Hamstring injuries down 5.6% in Premier League

Hamstrings: Traditionally the most common football injury

Hamstrings: Traditionally the most common football injury

HAMSTRING injuries went down 5.6% as a proportion of the total in the Premier League last season, according to the website premierinjuries.com.

That may not sound like much, but it equates to £7.34million in ‘saved’ wages for the 20 clubs. Hamstring-related injuries - classified as strains, tightness and surgery - have traditionally been the number one cause of injury in football.

Players are susceptible to them because of the number of high-speed sprints they do in matches - and because many are quad dominant.

In 2015/16, 208 of the 1,013 significant injuries in the League were hamstring-related, which amounted to 20.5% of the total. Last season, this had been reduced to 14.9% of the total - 166 of 1,111 injuries.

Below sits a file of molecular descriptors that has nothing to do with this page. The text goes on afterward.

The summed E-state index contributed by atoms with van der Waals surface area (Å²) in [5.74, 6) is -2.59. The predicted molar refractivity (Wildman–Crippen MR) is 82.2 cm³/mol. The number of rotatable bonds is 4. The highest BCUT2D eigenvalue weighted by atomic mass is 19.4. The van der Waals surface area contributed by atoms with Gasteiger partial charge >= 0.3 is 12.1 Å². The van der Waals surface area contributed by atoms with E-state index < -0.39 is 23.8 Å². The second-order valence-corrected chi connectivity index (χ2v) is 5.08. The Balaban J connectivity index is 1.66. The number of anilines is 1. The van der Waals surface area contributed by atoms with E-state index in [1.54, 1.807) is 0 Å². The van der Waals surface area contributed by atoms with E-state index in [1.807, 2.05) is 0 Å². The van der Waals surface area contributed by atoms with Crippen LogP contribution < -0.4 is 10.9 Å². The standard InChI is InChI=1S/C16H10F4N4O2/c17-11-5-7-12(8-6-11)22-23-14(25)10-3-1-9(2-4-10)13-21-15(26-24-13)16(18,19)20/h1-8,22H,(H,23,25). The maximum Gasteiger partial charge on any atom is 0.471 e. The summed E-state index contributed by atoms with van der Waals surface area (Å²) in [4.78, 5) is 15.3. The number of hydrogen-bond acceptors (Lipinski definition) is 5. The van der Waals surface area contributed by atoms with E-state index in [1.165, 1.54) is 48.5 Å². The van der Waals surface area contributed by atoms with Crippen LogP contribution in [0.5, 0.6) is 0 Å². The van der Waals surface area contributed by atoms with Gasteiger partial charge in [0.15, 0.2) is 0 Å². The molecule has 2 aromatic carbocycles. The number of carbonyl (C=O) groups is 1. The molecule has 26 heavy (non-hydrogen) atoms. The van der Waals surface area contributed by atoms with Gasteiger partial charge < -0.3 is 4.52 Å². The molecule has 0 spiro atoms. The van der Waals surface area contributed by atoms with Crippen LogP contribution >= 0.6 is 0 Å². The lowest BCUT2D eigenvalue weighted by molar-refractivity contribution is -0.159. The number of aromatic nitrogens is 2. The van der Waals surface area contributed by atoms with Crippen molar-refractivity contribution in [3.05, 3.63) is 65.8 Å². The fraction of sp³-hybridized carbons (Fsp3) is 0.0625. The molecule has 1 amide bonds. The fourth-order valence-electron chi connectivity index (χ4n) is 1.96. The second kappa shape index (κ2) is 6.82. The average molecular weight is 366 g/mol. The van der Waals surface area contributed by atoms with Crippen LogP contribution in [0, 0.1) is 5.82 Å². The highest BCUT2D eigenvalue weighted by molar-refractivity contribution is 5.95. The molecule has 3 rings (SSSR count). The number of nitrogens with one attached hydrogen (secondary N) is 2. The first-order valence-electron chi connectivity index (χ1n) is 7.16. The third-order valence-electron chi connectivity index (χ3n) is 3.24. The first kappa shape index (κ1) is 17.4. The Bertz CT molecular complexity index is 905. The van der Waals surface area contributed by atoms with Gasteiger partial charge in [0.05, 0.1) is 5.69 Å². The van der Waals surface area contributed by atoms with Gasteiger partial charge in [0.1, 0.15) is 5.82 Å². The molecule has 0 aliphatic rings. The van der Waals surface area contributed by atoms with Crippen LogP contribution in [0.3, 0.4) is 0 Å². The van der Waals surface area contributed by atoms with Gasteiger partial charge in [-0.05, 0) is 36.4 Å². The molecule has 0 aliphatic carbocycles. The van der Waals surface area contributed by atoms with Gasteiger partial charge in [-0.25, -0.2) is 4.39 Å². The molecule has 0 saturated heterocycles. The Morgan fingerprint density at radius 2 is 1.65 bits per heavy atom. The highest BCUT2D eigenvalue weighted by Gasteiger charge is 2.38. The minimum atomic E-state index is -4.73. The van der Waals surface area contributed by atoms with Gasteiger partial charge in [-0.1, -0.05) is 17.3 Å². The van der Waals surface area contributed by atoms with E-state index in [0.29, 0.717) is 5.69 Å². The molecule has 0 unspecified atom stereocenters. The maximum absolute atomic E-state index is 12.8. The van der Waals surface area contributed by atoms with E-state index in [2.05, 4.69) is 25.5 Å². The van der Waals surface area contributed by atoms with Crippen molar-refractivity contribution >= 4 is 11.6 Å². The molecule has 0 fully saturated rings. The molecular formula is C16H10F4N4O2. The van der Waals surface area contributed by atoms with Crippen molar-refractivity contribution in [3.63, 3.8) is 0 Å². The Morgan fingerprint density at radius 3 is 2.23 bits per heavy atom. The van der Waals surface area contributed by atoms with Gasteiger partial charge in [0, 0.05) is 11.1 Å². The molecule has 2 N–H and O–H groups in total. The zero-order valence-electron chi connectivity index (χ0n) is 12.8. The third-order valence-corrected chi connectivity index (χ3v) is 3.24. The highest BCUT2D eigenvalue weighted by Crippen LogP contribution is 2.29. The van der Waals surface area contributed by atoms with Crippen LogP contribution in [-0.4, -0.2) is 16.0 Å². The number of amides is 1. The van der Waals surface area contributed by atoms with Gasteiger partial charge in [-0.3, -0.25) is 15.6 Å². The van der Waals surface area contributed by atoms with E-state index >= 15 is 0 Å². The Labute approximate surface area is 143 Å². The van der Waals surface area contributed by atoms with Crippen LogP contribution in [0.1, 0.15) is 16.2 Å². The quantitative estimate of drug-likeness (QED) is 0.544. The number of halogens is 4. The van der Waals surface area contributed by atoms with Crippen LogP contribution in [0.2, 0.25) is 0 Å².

The total number of injuries equated to £131,314,980 in lost player wages, meaning a 5.6% reduction amounted a ‘saving’ of £7.34m.

Ben Dinnery, who runs premierinjuries.com, told TGG: “Clubs and backroom staff are always keen to know the data around so-called avoidable injuries because that’s ultimately what they will be judged on.

“Technology has played a major role in helping to identify a player’s threshold, managing and tailoring individual training plans and developing position-specific sessions. There has been a move away from a ‘one-size-fits-all’ approach.”

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